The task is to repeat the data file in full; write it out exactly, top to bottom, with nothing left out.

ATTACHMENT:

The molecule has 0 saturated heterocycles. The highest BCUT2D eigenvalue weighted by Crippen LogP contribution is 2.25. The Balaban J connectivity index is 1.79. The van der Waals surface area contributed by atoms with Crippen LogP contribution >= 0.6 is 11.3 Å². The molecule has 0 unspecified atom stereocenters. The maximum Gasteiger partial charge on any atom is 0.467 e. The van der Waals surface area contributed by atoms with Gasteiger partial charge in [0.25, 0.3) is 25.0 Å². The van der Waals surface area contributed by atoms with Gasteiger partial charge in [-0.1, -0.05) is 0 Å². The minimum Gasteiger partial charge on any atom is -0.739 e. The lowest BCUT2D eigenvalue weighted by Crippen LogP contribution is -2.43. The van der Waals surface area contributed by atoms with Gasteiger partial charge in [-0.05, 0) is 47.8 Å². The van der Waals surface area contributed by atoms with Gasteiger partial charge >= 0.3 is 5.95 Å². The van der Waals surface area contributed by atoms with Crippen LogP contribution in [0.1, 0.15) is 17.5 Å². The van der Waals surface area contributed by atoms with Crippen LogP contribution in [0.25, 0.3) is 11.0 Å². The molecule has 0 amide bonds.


The molecule has 0 saturated heterocycles. The highest BCUT2D eigenvalue weighted by Crippen LogP contribution is 2.25. The Balaban J connectivity index is 1.79. The van der Waals surface area contributed by atoms with Crippen LogP contribution >= 0.6 is 11.3 Å². The molecule has 0 unspecified atom stereocenters. The maximum Gasteiger partial charge on any atom is 0.467 e. The van der Waals surface area contributed by atoms with Gasteiger partial charge in [0.25, 0.3) is 25.0 Å². The van der Waals surface area contributed by atoms with Gasteiger partial charge in [-0.1, -0.05) is 0 Å². The minimum Gasteiger partial charge on any atom is -0.739 e. The lowest BCUT2D eigenvalue weighted by Crippen LogP contribution is -2.43. The van der Waals surface area contributed by atoms with Gasteiger partial charge in [-0.05, 0) is 47.8 Å². The van der Waals surface area contributed by atoms with Gasteiger partial charge >= 0.3 is 5.95 Å². The van der Waals surface area contributed by atoms with Crippen LogP contribution in [0.1, 0.15) is 17.5 Å². The van der Waals surface area contributed by atoms with Crippen LogP contribution in [0.25, 0.3) is 11.0 Å². The molecule has 0 amide bonds.